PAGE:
APNU Leader David Granger yesterday said the main opposition coalition would give support to the AFC’s planned no-confidence motion against government, setting the stage for new general elections.
“The shadow cabinet met today and we are in full support,” Granger told Stabroek News.
The APNU leader said that while some have opined that the coalition was not ready for general elections, he was confident that the combined opposition can ensure a change in government where the PPP/C will not regain control over the executive.
President Donald Ramotar has said on several occasions that his government and party are prepared to face the consequences of a motion of no-confidence.
Granger said that the motion was discussed in detail with APNU’s shadow cabinet members and the decision made.
However, he explained that since APNU was made up of a number of parties, it will soon be meeting those partners to discuss the decision but he was sure that those groups would also agree.
AFC’s Vice-Chairman Moses Nagamootoo, who had initially raised the prospect of moving a no-confidence motion against the government in June, told Stabroek News that APNU’s support was “very welcome” news.
“I think that the AFC is pleased by this outcome and we are trying to set up a meeting between APNU and the AFC to fine-tune the issue of timing. We accept as the AFC’s roadmap that we want this motion tabled on or before the 10th of August or before the recess and now it seems that we have an assurance of support,” he noted.
He said that the next step was to meet with APNU. “They wanted to see more flesh so we will discuss what it is the APNU wants,” he noted.
Stabroek News asked Nagamootoo whether the AFC will be submitting the motion to the Clerk of the National Assembly Sherlock Isaacs following its discussion with APNU but he said he could not give a response as yet. “We want to be able to know that this assurance that we have here is that it is a bankable assurance; that the no-confidence in fact would pass,” he explained.
He told Stabroek News that following a planned meeting with APNU today, it may be possible for the motion to be tabled before the recess. In order to have the motion laid before the National Assembly, however, the AFC would need to submit the motion formally to Isaacs within a specified time period. “We want this motion to succeed and not just be tabled,” Nagamootoo explained, while noting that that while precipitant was Financial Paper No.1/2014, which was laid before the House, it was yet to be debated and this was not what the AFC intended.
The government’s controversial Financial Paper No 1/2014, which was submitted by Minister of Finance Dr Ashni Singh on June 19, was the catalyst for the proposal to pursue a no-confidence motion. Through the Statement of Excess, Singh had authorised $4.5 billion out of the $37.4 billion that was disapproved by the opposition from the original $220 billion 2014 national budget.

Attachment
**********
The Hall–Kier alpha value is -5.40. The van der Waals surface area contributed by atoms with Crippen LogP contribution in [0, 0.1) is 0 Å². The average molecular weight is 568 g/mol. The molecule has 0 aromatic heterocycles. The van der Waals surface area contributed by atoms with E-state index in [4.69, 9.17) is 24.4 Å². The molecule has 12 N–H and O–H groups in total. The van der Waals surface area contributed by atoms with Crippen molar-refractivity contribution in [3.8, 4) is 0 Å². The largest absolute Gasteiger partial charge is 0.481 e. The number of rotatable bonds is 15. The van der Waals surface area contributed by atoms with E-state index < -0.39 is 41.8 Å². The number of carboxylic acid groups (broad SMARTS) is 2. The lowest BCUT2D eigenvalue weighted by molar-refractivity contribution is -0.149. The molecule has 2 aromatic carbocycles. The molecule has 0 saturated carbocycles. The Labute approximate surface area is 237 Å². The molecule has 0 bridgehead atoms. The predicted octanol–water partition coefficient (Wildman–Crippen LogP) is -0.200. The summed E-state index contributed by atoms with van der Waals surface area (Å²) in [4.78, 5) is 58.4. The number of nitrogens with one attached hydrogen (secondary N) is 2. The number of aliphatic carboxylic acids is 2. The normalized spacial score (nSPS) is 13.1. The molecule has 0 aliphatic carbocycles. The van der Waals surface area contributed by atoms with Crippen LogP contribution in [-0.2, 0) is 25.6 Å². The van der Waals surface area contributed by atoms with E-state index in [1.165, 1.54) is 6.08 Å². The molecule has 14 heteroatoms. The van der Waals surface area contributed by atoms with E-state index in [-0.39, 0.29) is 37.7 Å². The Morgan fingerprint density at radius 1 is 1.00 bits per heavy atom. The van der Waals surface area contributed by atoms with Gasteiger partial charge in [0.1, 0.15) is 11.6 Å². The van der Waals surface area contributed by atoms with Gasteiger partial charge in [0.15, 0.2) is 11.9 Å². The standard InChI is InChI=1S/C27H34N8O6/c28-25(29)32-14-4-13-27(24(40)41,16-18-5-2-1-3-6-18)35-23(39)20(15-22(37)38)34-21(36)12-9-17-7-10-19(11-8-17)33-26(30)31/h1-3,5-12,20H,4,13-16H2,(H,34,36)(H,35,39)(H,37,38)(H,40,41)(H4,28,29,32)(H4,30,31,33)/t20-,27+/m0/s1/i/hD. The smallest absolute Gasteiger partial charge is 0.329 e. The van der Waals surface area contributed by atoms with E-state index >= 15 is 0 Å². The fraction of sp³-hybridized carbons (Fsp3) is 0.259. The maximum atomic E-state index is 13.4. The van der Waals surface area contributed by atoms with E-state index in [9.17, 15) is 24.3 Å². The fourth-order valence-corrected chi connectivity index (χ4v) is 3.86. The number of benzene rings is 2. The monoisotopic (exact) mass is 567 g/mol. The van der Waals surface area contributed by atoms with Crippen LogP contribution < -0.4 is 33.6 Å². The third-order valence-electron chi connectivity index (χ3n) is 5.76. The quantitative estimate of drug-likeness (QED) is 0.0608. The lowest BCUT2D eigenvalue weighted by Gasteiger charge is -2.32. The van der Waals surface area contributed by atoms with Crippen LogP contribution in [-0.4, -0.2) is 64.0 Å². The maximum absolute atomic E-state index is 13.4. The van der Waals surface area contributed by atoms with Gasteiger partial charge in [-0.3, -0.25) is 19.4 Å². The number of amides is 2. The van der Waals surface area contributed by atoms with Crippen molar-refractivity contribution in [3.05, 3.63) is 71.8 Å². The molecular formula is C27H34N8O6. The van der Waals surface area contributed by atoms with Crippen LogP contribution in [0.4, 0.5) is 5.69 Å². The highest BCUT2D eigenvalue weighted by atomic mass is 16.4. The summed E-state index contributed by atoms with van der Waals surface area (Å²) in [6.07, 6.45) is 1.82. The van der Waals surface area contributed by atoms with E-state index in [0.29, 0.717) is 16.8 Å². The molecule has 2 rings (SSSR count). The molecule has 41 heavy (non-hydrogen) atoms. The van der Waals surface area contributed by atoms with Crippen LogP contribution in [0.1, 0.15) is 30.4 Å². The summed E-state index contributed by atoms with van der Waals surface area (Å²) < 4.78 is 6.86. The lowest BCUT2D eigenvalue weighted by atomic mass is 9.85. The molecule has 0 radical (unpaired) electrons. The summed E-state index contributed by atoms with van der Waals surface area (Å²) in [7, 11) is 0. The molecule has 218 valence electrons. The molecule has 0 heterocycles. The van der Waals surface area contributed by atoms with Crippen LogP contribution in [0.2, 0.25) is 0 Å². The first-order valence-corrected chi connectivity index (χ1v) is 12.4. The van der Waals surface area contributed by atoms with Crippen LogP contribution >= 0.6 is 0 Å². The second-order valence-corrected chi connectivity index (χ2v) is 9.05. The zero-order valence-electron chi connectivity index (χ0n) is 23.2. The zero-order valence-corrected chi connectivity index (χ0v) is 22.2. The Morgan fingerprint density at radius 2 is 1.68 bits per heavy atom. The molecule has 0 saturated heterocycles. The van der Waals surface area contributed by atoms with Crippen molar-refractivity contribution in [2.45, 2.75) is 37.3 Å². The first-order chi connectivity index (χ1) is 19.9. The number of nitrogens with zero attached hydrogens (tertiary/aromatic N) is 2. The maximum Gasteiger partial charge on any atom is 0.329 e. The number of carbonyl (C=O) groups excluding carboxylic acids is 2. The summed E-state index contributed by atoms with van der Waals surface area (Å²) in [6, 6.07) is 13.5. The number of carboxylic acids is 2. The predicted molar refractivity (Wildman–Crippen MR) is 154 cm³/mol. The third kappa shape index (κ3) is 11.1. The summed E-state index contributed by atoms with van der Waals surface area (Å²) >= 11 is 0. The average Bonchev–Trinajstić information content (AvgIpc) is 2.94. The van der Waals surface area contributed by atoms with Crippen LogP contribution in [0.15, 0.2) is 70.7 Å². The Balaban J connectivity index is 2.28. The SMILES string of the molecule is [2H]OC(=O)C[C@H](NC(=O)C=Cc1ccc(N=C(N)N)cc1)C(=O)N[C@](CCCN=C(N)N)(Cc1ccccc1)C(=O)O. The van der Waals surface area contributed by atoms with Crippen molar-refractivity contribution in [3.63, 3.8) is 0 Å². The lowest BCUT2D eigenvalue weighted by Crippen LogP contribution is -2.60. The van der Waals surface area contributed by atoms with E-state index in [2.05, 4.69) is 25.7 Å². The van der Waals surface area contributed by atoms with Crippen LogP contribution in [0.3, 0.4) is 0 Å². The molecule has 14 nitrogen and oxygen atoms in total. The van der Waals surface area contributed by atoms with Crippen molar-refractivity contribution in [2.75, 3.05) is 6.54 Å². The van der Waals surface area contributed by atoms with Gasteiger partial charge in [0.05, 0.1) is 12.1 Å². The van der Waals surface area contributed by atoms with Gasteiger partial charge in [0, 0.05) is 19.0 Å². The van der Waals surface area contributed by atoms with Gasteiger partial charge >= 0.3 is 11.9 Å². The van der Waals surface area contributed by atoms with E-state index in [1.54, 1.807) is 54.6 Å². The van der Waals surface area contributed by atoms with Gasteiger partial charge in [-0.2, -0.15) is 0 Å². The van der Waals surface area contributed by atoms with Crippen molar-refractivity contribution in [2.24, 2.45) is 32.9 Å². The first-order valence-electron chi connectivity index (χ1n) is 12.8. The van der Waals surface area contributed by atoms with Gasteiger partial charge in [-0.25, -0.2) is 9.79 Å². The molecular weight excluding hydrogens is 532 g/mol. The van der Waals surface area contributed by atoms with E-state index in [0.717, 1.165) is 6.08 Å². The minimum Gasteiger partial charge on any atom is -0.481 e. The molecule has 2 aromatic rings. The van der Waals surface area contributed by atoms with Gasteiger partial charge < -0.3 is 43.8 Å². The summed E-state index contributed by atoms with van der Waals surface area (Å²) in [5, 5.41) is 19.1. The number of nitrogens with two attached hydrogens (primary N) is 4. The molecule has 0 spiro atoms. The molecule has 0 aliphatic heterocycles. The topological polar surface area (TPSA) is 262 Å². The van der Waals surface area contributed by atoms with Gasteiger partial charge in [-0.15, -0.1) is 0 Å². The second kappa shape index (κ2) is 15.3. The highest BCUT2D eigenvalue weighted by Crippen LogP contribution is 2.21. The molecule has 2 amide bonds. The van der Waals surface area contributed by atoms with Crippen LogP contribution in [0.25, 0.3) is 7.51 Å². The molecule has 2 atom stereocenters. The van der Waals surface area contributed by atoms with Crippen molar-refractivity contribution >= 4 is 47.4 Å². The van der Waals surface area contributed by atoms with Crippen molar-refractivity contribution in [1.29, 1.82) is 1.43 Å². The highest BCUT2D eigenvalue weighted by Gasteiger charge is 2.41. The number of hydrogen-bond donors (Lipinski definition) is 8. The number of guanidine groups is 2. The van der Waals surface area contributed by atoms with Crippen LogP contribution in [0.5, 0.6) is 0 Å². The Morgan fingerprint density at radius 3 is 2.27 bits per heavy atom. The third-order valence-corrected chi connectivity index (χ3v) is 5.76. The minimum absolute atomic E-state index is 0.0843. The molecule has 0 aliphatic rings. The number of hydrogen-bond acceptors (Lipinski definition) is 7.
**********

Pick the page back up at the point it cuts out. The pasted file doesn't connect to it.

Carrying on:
Government has come under questioning for the lag in debating the Financial Paper. After submitting the Statement of Excess on June 19, the National Assembly met again on July 10 but Singh was absent. The government did not proceed with the paper and the contentious item was not on the Parliamentary agenda due to the minister’s absence.
The government ap-pears to be holding back on the motion so as not to give the opposition an immediate forum for the no-confidence vote.
Nagamootoo stressed that the AFC was still committed to “reasonableness” and the window for the government to compromise was still open. The AFC recently laid out a 10-point plan for the administration to act on but there is no sign of any development on this.
Observers have noted that the AFC’s seeming reliance on APNU has stalled the no-confidence process. Critics noted that the AFC could have simultaneously reached out to APNU and approached the National Assembly with their no-confidence motion as a sign of its commitment to the path.
Speaking to Stabroek News yesterday, Dr Rupert Roopnaraine, Co-Leader of the Working People’s Alliance, the second most influential party in the coalition, said that he too would want the motion to be laid prior to the National Assembly’s recess.
However, he said that the likelihood of the no-confidence motion being brought before the recess was dim. He explained that since the AFC first raised the notion of a no-confidence vote against the government, APNU was under the impression that the motion would have been filed prior to the parliamentary recess.
He noted that he was cognisant of the amount of work the parties would need to do to prepare for the possibility of elections. “We would have a very short time to get into election mode. We have to look at Gecom (Guyana Elections Commission), given the catastrophe with the Chief Election Officer last time, we have to ensure that the machinery is in the right order,” he pointed out.
Roopnaraine said that tabling the motion prior to the recess “would give us 90 days, essentially three months that we have for us to go to the people, to reach out.”
Article 106(6) of the Constitution states: “The Cabinet including the President shall resign if the Government is defeated by the vote of a majority of all the elected members of the National Assembly on a vote of confidence.” New elections would then have to be held in three months.
Roopnaraine also stated that as the head of the WPA, he was cognisant of the recent public relations issues that the People’s National Congress Reform is dealing with following its 18th Biennial Congress.